The coronavirus pandemic has revealed a lack of disaster preparedness on a global scale. This is despite the fact that COVID-19 is not the first pandemic we’ve faced in recent years — between 2011 and 2018, the World Health Organization tracked 1,483 epidemics and pandemics.
Nor will the current pandemic be the last. According to a 2019 report from the Global Preparedness Monitoring Board, pandemic events are on the rise. Yet overall the global response is dangerously reactive, poorly coordinated and undermined by a “lack of continued political will.”
These same issues are evident in our response to other major disasters — whether at the local, national or global scale. Examples include large-scale weather or seismic events or geopolitical tensions.
Fortunately, we have tools at our disposal that we can leverage to our advantage. Among them is AI, which you can implement to support and extend the capabilities of existing systems and personnel at every stage in the disaster life cycle.
AI can monitor disasters in the making.
A global disaster often begins at a hyperlocal hot spot. AI models that look for a spike of mentions or events across a set of identified domains and then cross-reference these against related data points can notify us about potential disasters before they strike.
For example, in our pandemic scenario, AI can mine social media data, news reports, public health data or search engine inputs to track reports of illnesses or increased queries relating to symptoms. These, together with information such as hospital admissions data, may be used to monitor the spread of a disease, raising the alarm when a certain density is reached or when geolocation data shows that individuals from an affected region are traveling into a new region. In fact, an AI system was among the first to recognize the novel coronavirus outbreak — it just needed human eyes to understand the significance.
AI also has value in highlighting potential environmental disasters such as earthquakes. A recent neural net project detected 17 times more earthquakes than traditional methods, helping scientists build more accurate models around seismic activity. AI models can also identify cyberattacks, outages and supply issues, and more, allowing both local and international entities to prepare in case these early warning signs develop into something more.
AI can help sound the alarm.
When disaster does strike, a timely, coordinated alarm is vital. AI can tie into existing technological systems, expanding their reach and offering faster responses and reduced costs.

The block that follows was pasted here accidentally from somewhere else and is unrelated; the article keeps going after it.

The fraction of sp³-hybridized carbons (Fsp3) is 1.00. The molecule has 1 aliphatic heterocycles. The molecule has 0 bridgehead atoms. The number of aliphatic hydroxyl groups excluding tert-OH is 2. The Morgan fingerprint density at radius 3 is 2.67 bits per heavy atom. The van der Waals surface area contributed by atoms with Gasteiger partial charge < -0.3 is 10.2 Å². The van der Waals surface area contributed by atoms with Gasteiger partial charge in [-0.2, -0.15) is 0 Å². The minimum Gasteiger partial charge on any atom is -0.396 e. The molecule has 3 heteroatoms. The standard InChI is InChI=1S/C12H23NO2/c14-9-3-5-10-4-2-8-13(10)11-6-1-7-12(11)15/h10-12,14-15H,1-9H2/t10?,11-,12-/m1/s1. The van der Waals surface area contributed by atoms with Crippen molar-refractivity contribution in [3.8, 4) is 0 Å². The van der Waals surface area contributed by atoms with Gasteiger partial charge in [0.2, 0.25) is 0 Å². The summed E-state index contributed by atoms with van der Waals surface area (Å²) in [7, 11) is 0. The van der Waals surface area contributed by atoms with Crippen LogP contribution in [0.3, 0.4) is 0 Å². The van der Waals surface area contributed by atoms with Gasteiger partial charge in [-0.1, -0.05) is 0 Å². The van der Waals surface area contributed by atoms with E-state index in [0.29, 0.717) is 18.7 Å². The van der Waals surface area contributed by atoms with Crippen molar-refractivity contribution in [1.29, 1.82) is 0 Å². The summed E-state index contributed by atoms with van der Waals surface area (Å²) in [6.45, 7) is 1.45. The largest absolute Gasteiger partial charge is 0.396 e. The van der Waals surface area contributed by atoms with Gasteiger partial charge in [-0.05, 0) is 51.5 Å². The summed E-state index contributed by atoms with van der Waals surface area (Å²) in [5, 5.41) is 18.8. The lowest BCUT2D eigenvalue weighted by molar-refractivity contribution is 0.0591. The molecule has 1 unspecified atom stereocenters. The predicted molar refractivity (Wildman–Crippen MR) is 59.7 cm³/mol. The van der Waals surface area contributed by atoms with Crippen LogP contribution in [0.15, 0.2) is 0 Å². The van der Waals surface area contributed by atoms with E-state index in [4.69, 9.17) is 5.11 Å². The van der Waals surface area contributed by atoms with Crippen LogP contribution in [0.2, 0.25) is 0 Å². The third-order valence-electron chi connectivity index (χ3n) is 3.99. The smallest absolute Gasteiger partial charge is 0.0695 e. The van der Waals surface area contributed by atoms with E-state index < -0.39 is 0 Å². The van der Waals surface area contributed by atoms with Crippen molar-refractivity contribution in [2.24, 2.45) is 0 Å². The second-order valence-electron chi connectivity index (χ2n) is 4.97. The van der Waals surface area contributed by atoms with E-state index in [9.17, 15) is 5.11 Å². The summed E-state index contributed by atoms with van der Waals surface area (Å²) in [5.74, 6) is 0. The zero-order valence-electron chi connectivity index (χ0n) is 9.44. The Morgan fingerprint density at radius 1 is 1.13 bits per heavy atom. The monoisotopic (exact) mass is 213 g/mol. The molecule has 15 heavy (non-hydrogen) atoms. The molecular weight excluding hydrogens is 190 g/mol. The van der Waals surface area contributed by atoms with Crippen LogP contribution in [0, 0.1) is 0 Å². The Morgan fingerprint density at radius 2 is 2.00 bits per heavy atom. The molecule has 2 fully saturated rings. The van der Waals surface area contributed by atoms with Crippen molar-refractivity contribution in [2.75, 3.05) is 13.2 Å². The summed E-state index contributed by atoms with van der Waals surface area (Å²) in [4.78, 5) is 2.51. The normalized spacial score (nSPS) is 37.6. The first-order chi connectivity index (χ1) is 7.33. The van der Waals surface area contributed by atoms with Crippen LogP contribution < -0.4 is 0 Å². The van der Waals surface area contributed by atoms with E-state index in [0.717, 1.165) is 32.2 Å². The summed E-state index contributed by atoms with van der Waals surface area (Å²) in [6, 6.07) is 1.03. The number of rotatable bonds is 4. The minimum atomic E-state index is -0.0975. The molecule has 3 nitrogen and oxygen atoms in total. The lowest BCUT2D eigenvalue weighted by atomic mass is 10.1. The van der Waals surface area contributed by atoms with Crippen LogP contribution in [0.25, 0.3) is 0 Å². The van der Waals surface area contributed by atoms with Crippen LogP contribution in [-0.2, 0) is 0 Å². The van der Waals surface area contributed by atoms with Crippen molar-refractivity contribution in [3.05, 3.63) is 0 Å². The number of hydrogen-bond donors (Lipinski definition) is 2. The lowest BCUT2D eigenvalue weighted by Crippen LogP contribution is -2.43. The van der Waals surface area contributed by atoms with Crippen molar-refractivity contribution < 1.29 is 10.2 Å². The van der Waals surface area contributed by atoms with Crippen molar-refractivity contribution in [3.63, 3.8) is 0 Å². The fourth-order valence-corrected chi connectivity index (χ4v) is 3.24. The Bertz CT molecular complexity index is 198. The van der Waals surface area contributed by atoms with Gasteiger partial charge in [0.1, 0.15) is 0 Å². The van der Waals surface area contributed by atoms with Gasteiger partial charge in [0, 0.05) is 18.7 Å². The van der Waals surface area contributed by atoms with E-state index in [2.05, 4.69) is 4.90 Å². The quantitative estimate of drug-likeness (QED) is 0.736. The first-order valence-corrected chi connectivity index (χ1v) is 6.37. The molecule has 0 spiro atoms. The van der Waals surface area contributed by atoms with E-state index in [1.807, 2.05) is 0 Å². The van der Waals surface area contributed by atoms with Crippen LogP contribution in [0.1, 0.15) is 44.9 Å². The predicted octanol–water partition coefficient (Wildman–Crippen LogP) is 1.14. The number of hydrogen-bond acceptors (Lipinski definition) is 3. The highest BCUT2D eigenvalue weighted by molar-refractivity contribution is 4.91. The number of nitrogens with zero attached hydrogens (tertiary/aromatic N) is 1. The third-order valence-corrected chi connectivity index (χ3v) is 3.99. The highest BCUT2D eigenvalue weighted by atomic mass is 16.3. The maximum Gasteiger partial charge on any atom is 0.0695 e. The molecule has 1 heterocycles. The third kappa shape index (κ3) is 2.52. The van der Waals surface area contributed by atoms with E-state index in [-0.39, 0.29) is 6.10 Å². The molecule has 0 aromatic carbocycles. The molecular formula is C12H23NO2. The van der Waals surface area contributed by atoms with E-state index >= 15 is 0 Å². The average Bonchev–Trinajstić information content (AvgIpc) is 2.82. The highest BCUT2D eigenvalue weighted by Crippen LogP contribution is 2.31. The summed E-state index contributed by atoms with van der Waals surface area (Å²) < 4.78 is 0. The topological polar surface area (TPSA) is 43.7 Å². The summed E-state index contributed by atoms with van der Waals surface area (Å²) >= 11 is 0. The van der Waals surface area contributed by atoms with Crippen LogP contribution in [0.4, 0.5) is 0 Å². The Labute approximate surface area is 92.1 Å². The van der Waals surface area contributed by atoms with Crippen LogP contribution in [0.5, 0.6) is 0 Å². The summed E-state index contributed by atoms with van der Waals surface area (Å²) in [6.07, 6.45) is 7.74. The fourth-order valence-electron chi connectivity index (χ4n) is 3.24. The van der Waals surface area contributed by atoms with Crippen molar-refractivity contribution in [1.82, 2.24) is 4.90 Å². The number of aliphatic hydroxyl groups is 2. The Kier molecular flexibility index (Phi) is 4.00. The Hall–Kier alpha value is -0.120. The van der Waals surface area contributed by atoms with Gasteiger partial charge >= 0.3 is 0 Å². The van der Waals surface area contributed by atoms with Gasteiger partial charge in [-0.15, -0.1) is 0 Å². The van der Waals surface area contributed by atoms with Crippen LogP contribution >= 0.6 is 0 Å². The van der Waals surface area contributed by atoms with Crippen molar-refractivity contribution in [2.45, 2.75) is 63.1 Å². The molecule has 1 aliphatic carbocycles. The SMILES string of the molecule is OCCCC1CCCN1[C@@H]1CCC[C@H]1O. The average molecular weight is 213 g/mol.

For example, partnerships between telecommunications operators and AI platforms are being used by countries in disaster-prone areas as an affordable, accessible way to alert citizens about earthquakes and tsunamis. In fact, Chinese company Xiaomi recently integrated an earthquake warning function into its MIUI operating system that will alert users about impending earthquakes before their impact is even felt.
Similarly, AI can help plug gaps in systems such as the U.S. Emergency Alert System, which relies on a cell phone or radio broadcast and is often unable to reach people inside buildings. One recently proposed system involves using AI to analyze CCTV footage in real time to identify emergencies such as natural disasters and sound the alarm within buildings.
In pandemic situations, AI could sound alerts when infected individuals enter an area or when cases reach a density that requires new safety measures. The former was used recently in South Korea to track down and contain “patient zeros” — although not without some intrusion upon personal liberties.
AI can support disaster relief.
Once disaster strikes, AI can be used to support relief efforts on the front lines and beyond. It can map, analyze and model disaster zones to provide updated travel advisories, help mobilize and find citizens, and ensure that disaster response teams know what resources need to be deployed.
For example, following the 2015 Nepal earthquake, Artificial Intelligence for Disaster Response used volunteer-tagged tweets and images to identify urgent needs and infrastructure damage, mobilizing resources as needed.
AI can also be used to extend the capability of emergency workers. For example, IBM Watson’s AI-supported voice-to-text recognition is already in widespread use to help overwhelmed emergency line operators handle large call volumes. The technology converts the call to text and feeds it into a program, which then guides operators on how to respond. In situations such as COVID-19, this type of technology could help support medical offices in gathering patient information to make appropriate triage decisions.
Many current relief efforts are underpinned by AI. A South Korean biotech company used AI to fast track its COVID-19 testing kits, reducing development time from three months to three weeks; similar approaches are likely to be used for treatments. Meanwhile, the U.S. has launched a machine-readable COVID-19 dataset of more than 29,000 articles to help researchers answer vital questions about the virus.
AI isn’t a panacea, but it offers vital support.
AI’s ability to quickly and intelligently analyze large datasets makes it an invaluable resource during times of disaster. By applying it to important questions and time-critical situations, human operators can move fast and make decisions based on all available data. While AI doesn’t do away with the need for coordinated, well-funded disaster preparedness, it can help fill gaps and improve outcomes at every point during the disaster life cycle.
This post originally appeared in Forbes Technology Council.
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